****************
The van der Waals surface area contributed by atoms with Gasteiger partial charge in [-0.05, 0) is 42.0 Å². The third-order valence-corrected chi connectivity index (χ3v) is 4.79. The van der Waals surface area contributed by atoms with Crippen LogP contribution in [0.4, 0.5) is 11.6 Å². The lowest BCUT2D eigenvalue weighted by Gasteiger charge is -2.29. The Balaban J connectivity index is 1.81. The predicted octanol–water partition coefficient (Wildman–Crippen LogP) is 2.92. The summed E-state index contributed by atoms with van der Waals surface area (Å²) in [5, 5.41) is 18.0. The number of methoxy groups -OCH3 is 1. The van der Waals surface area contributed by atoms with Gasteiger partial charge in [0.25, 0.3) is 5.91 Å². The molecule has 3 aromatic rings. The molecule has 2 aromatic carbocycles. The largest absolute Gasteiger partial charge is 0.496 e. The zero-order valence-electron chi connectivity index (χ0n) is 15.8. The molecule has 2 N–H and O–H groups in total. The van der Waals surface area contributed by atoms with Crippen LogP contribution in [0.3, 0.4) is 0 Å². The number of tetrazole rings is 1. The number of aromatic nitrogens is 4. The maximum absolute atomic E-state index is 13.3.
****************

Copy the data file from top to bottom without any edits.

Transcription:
The van der Waals surface area contributed by atoms with Gasteiger partial charge in [-0.05, 0) is 42.0 Å². The third-order valence-corrected chi connectivity index (χ3v) is 4.79. The van der Waals surface area contributed by atoms with Crippen LogP contribution in [0.4, 0.5) is 11.6 Å². The lowest BCUT2D eigenvalue weighted by Gasteiger charge is -2.29. The Balaban J connectivity index is 1.81. The predicted octanol–water partition coefficient (Wildman–Crippen LogP) is 2.92. The summed E-state index contributed by atoms with van der Waals surface area (Å²) in [5, 5.41) is 18.0. The number of methoxy groups -OCH3 is 1. The van der Waals surface area contributed by atoms with Gasteiger partial charge in [0.25, 0.3) is 5.91 Å². The molecule has 3 aromatic rings. The molecule has 2 aromatic carbocycles. The largest absolute Gasteiger partial charge is 0.496 e. The zero-order valence-electron chi connectivity index (χ0n) is 15.8. The molecule has 2 N–H and O–H groups in total. The van der Waals surface area contributed by atoms with Crippen LogP contribution in [0.3, 0.4) is 0 Å². The number of tetrazole rings is 1. The number of aromatic nitrogens is 4. The maximum absolute atomic E-state index is 13.3.